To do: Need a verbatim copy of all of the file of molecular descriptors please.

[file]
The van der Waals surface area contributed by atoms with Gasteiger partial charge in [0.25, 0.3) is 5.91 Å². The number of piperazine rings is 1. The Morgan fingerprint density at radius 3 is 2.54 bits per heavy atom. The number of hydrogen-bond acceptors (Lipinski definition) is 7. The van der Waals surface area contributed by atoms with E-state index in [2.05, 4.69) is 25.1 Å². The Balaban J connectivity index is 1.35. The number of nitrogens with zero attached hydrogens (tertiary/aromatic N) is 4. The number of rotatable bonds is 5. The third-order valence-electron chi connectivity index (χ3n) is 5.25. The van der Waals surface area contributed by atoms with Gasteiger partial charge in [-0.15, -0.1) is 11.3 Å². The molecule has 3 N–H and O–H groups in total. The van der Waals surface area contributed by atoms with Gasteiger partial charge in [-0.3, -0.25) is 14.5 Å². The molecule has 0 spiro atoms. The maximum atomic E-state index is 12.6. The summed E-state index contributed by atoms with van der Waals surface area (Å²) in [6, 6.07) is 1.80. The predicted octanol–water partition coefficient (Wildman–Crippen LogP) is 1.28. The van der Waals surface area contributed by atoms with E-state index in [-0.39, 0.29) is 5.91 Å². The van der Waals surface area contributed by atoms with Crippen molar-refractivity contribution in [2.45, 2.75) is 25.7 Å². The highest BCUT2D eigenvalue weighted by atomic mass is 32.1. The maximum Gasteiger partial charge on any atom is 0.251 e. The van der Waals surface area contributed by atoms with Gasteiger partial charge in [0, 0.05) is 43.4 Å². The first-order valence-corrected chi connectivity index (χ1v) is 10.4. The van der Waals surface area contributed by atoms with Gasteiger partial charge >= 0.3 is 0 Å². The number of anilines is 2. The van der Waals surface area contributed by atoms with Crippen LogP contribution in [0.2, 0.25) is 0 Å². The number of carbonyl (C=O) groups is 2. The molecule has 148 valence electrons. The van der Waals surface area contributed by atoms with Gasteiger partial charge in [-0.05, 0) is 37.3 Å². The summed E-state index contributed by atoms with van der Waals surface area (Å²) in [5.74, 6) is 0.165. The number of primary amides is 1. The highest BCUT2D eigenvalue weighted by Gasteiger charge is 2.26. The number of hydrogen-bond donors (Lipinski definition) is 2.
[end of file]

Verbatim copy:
The van der Waals surface area contributed by atoms with Gasteiger partial charge in [0.25, 0.3) is 5.91 Å². The number of piperazine rings is 1. The Morgan fingerprint density at radius 3 is 2.54 bits per heavy atom. The number of hydrogen-bond acceptors (Lipinski definition) is 7. The van der Waals surface area contributed by atoms with E-state index in [2.05, 4.69) is 25.1 Å². The Balaban J connectivity index is 1.35. The number of nitrogens with zero attached hydrogens (tertiary/aromatic N) is 4. The number of rotatable bonds is 5. The third-order valence-electron chi connectivity index (χ3n) is 5.25. The van der Waals surface area contributed by atoms with Gasteiger partial charge in [-0.15, -0.1) is 11.3 Å². The molecule has 3 N–H and O–H groups in total. The van der Waals surface area contributed by atoms with Gasteiger partial charge in [-0.3, -0.25) is 14.5 Å². The molecule has 0 spiro atoms. The maximum atomic E-state index is 12.6. The summed E-state index contributed by atoms with van der Waals surface area (Å²) in [6, 6.07) is 1.80. The predicted octanol–water partition coefficient (Wildman–Crippen LogP) is 1.28. The van der Waals surface area contributed by atoms with E-state index in [-0.39, 0.29) is 5.91 Å². The van der Waals surface area contributed by atoms with Crippen molar-refractivity contribution in [2.45, 2.75) is 25.7 Å². The highest BCUT2D eigenvalue weighted by atomic mass is 32.1. The maximum Gasteiger partial charge on any atom is 0.251 e. The van der Waals surface area contributed by atoms with Gasteiger partial charge in [0, 0.05) is 43.4 Å². The first-order valence-corrected chi connectivity index (χ1v) is 10.4. The van der Waals surface area contributed by atoms with Gasteiger partial charge >= 0.3 is 0 Å². The number of anilines is 2. The van der Waals surface area contributed by atoms with Crippen LogP contribution in [0.2, 0.25) is 0 Å². The number of carbonyl (C=O) groups is 2. The molecule has 148 valence electrons. The van der Waals surface area contributed by atoms with Gasteiger partial charge in [-0.05, 0) is 37.3 Å². The summed E-state index contributed by atoms with van der Waals surface area (Å²) in [5.74, 6) is 0.165. The number of primary amides is 1. The highest BCUT2D eigenvalue weighted by Gasteiger charge is 2.26. The number of hydrogen-bond donors (Lipinski definition) is 2.